I just started the Industrial Recollections sub-label, focusing on reissues of sold out industrial/noise/PE releases [that] in my opinion would deserve to be reissued on CD. My personal favorites. Important releases and forgotten obscurities [that] may merely interest myself and handful of fanatics. In this series, there would be lots of artists I'd hope to work with. Many of bands I don't think I will have possibility to find anymore (to get license) or luring them would be long painful process... Victor/Victim, Slave State, Con-Dom, Grey Wolves, Streicher, Taint, Sodality, Test Dept, Ferial Confine, Vortex Campaign, .......

Any new projects with either of your labels that would like to discuss?

Maybe [of] the above mentioned Industrial Recollections label. I'm very excited about the whole idea of having some of the most obscure and forgotten PE releases back in public circulation and archived in pretty long-lasting and professional manner. Some of them may not have any cult status or huge relevance in the global scene, but something what I personally would see good to promote, introduce, and cultivate. There are plans for many styles, from PE and industrial noise to more plain noise recordings, but most often with certain atmosphere and presentation. Which should be no surprise for those who have followed what FA has done. There will be old 80s material. There will be also stuff from 90s. But also some reissues of even from this decade, including very recent years. Just something I see personally in huge need of re-release. I don't want Freak Animal to be seen as "nostalgia" or reissue label, so decision was to keep FA like it is -- possibly even more focused to certain ideas/spirit/selection of bands. And IR to be the one which has bands released who are predominantly known from other labels and possibly even other times.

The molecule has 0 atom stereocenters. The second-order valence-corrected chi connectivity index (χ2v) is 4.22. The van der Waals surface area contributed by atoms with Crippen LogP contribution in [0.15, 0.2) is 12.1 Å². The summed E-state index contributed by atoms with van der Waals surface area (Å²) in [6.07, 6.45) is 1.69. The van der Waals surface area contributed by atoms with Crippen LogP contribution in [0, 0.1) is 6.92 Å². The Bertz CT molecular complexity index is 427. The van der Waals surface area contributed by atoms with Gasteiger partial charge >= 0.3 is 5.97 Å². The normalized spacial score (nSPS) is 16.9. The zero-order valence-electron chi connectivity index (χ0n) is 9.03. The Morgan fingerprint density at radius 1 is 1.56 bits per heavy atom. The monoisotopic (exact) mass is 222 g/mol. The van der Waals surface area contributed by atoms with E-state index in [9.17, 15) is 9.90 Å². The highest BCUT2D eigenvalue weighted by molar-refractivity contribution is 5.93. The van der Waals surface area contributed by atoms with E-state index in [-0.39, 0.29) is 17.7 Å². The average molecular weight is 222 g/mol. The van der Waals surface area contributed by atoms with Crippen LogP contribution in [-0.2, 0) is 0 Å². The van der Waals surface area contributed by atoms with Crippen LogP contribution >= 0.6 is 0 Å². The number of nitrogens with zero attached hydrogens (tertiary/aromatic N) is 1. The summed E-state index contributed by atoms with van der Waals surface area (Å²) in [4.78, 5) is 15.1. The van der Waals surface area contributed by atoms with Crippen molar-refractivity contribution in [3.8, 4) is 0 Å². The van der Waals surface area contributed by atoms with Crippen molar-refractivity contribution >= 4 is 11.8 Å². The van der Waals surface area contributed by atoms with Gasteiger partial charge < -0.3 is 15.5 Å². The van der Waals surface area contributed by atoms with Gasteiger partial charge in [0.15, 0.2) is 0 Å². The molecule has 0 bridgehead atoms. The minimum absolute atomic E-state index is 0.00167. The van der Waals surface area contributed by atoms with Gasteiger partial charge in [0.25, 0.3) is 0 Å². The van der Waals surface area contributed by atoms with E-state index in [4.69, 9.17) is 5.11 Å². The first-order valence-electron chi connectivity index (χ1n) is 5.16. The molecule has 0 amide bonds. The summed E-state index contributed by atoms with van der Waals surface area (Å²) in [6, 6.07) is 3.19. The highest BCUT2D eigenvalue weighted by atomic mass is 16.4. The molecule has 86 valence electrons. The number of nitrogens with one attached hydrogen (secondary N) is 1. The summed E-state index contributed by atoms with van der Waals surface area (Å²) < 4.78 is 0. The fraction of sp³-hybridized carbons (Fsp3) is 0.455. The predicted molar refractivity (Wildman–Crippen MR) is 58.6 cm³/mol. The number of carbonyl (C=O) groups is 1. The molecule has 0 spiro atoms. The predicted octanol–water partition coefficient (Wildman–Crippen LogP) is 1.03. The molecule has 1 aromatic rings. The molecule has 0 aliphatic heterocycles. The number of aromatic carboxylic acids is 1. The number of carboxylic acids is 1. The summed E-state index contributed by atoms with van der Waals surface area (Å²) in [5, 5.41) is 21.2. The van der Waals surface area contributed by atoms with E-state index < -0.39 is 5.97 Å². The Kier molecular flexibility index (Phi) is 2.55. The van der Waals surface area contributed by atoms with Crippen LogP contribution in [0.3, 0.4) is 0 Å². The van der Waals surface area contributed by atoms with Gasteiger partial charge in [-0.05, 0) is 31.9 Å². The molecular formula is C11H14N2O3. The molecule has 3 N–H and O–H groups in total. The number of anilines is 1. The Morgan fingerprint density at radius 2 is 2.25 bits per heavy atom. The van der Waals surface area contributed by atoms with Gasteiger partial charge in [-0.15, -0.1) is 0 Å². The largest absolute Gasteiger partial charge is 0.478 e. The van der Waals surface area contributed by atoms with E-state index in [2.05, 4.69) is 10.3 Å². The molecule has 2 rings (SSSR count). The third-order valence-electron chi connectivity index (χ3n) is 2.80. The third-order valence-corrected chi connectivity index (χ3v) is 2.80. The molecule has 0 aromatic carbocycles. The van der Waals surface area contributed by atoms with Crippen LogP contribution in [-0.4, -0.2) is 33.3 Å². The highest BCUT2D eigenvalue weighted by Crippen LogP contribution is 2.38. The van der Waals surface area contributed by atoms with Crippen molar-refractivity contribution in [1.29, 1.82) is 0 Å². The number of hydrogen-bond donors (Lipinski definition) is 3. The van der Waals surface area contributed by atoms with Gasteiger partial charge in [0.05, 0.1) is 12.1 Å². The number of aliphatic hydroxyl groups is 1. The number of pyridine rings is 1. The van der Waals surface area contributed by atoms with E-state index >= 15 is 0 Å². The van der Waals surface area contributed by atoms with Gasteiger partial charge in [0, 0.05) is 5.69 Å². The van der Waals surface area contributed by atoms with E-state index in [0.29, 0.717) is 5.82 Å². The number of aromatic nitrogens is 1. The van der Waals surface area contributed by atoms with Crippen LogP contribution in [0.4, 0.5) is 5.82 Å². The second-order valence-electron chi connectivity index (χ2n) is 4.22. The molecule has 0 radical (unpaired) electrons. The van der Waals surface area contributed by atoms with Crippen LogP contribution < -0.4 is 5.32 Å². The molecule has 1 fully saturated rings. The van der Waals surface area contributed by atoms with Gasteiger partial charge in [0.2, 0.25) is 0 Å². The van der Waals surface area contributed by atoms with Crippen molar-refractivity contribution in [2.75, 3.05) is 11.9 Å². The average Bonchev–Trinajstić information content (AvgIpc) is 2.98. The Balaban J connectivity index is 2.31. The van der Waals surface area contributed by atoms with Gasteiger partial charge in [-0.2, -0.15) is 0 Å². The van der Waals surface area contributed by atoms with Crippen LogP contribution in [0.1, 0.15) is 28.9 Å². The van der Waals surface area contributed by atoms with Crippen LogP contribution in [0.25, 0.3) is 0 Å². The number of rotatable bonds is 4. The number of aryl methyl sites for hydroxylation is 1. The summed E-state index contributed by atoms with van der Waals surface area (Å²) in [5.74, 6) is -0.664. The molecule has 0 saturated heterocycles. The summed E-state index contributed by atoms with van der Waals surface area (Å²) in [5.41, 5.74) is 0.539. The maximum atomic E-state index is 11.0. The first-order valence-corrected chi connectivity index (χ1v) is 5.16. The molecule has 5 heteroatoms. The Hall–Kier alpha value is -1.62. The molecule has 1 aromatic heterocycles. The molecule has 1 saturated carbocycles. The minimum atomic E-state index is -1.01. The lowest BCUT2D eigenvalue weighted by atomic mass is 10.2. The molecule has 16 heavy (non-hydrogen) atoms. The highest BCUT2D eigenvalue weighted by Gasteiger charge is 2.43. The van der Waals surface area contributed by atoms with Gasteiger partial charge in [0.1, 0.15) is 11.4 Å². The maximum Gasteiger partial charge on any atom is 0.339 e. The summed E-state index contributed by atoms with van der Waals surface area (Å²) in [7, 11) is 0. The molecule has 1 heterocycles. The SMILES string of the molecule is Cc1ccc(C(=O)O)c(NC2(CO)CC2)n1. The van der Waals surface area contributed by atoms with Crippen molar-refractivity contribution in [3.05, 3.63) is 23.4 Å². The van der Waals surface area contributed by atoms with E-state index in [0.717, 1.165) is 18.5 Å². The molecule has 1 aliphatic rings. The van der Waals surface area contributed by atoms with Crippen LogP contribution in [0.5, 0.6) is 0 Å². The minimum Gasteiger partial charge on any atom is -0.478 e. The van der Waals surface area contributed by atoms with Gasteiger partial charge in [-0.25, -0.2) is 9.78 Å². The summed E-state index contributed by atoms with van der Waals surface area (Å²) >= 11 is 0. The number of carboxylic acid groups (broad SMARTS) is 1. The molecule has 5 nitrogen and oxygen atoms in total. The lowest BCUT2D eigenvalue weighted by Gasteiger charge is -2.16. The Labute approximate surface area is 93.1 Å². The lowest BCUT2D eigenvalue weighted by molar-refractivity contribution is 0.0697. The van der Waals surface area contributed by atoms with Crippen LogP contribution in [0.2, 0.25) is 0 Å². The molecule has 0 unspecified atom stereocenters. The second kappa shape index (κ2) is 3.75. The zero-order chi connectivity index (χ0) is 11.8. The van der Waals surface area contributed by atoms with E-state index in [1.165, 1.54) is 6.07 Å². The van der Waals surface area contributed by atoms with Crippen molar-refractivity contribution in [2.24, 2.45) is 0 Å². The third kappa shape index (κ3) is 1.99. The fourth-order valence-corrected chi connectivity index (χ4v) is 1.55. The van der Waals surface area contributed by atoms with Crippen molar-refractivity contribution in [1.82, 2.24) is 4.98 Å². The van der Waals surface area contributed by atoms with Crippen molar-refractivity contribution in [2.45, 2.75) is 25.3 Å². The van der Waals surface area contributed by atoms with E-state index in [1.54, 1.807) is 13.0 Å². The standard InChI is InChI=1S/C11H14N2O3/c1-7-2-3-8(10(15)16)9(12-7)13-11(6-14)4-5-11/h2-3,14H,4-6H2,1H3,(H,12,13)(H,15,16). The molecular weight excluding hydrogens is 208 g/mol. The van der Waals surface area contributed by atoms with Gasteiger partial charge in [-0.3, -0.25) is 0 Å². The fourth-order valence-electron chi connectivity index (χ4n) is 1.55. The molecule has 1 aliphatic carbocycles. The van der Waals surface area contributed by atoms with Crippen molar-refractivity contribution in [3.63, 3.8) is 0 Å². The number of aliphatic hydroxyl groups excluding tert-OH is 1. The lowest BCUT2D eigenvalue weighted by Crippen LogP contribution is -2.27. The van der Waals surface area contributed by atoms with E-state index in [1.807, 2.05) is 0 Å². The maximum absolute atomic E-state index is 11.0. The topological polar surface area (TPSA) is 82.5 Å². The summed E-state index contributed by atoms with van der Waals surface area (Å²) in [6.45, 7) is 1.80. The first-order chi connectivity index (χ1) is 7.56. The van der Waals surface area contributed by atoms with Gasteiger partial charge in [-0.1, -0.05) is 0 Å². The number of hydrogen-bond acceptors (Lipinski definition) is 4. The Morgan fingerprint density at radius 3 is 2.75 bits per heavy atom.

What is an average day like for Mikko Aspa?

Wake up. Start doing e-mails, process orders. Deal with many things related of running mail order, label, and record store. Day ends basically when I go to sleep. But due [to the] flexibility of running your own life, there is plenty of listening to records, sexual activities, nighttime whiskey shots, and urination on female body. I would like to have more time for artistic purposes, but at the moment it is limited.